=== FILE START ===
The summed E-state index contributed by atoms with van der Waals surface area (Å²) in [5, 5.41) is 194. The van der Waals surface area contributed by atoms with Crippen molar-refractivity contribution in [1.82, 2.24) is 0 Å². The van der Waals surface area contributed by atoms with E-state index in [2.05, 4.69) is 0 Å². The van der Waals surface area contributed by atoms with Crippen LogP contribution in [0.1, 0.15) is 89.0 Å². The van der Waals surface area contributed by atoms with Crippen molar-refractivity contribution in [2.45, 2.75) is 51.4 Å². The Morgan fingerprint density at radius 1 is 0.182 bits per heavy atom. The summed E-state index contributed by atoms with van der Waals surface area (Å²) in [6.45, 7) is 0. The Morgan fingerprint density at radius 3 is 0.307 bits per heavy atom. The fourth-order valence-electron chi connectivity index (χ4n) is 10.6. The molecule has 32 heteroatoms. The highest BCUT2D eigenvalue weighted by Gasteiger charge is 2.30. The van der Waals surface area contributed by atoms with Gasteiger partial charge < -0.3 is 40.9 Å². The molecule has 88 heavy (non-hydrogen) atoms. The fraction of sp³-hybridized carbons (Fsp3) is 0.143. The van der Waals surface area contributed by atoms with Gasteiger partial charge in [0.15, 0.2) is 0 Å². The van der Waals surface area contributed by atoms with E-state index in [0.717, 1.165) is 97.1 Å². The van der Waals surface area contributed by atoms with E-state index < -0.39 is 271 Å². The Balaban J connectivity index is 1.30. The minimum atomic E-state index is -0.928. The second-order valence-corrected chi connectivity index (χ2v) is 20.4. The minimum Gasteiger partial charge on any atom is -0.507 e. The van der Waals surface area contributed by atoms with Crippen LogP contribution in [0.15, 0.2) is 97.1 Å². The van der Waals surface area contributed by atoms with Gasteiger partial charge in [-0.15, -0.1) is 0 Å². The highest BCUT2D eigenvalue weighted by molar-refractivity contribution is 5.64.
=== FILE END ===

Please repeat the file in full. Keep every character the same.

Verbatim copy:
The summed E-state index contributed by atoms with van der Waals surface area (Å²) in [5, 5.41) is 194. The van der Waals surface area contributed by atoms with Crippen molar-refractivity contribution in [1.82, 2.24) is 0 Å². The van der Waals surface area contributed by atoms with E-state index in [2.05, 4.69) is 0 Å². The van der Waals surface area contributed by atoms with Crippen LogP contribution in [0.1, 0.15) is 89.0 Å². The van der Waals surface area contributed by atoms with Crippen molar-refractivity contribution in [2.45, 2.75) is 51.4 Å². The Morgan fingerprint density at radius 1 is 0.182 bits per heavy atom. The summed E-state index contributed by atoms with van der Waals surface area (Å²) in [6.45, 7) is 0. The Morgan fingerprint density at radius 3 is 0.307 bits per heavy atom. The fourth-order valence-electron chi connectivity index (χ4n) is 10.6. The molecule has 32 heteroatoms. The highest BCUT2D eigenvalue weighted by Gasteiger charge is 2.30. The van der Waals surface area contributed by atoms with Gasteiger partial charge < -0.3 is 40.9 Å². The molecule has 88 heavy (non-hydrogen) atoms. The fraction of sp³-hybridized carbons (Fsp3) is 0.143. The van der Waals surface area contributed by atoms with Gasteiger partial charge in [0.15, 0.2) is 0 Å². The van der Waals surface area contributed by atoms with E-state index in [0.717, 1.165) is 97.1 Å². The van der Waals surface area contributed by atoms with E-state index < -0.39 is 271 Å². The Balaban J connectivity index is 1.30. The minimum atomic E-state index is -0.928. The second-order valence-corrected chi connectivity index (χ2v) is 20.4. The minimum Gasteiger partial charge on any atom is -0.507 e. The van der Waals surface area contributed by atoms with Crippen LogP contribution in [0.15, 0.2) is 97.1 Å². The van der Waals surface area contributed by atoms with Gasteiger partial charge in [-0.15, -0.1) is 0 Å². The highest BCUT2D eigenvalue weighted by molar-refractivity contribution is 5.64.